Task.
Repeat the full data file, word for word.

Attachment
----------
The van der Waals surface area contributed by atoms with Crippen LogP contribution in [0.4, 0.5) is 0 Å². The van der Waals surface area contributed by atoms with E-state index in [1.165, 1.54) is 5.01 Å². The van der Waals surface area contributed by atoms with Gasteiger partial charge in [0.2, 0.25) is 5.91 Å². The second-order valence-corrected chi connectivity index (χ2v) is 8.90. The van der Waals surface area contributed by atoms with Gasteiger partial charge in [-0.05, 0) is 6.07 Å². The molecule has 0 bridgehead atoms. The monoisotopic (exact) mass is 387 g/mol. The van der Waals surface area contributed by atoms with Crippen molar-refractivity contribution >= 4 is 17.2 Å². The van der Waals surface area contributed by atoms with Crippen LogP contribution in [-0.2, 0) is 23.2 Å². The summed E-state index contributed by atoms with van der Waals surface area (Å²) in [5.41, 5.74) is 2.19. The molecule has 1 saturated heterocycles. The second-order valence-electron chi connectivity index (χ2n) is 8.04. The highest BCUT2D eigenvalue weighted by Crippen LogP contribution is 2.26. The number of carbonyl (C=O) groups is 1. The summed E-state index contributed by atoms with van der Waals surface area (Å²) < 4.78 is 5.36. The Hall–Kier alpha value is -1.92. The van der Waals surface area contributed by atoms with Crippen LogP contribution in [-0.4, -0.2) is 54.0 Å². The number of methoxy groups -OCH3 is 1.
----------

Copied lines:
The van der Waals surface area contributed by atoms with Crippen LogP contribution in [0.4, 0.5) is 0 Å². The van der Waals surface area contributed by atoms with E-state index in [1.165, 1.54) is 5.01 Å². The van der Waals surface area contributed by atoms with Gasteiger partial charge in [0.2, 0.25) is 5.91 Å². The second-order valence-corrected chi connectivity index (χ2v) is 8.90. The van der Waals surface area contributed by atoms with Gasteiger partial charge in [-0.05, 0) is 6.07 Å². The molecule has 0 bridgehead atoms. The monoisotopic (exact) mass is 387 g/mol. The van der Waals surface area contributed by atoms with Crippen molar-refractivity contribution >= 4 is 17.2 Å². The van der Waals surface area contributed by atoms with Crippen LogP contribution in [-0.2, 0) is 23.2 Å². The summed E-state index contributed by atoms with van der Waals surface area (Å²) in [5.41, 5.74) is 2.19. The molecule has 1 saturated heterocycles. The second-order valence-electron chi connectivity index (χ2n) is 8.04. The highest BCUT2D eigenvalue weighted by Crippen LogP contribution is 2.26. The number of carbonyl (C=O) groups is 1. The summed E-state index contributed by atoms with van der Waals surface area (Å²) < 4.78 is 5.36. The Hall–Kier alpha value is -1.92. The van der Waals surface area contributed by atoms with Crippen LogP contribution in [-0.4, -0.2) is 54.0 Å². The number of methoxy groups -OCH3 is 1.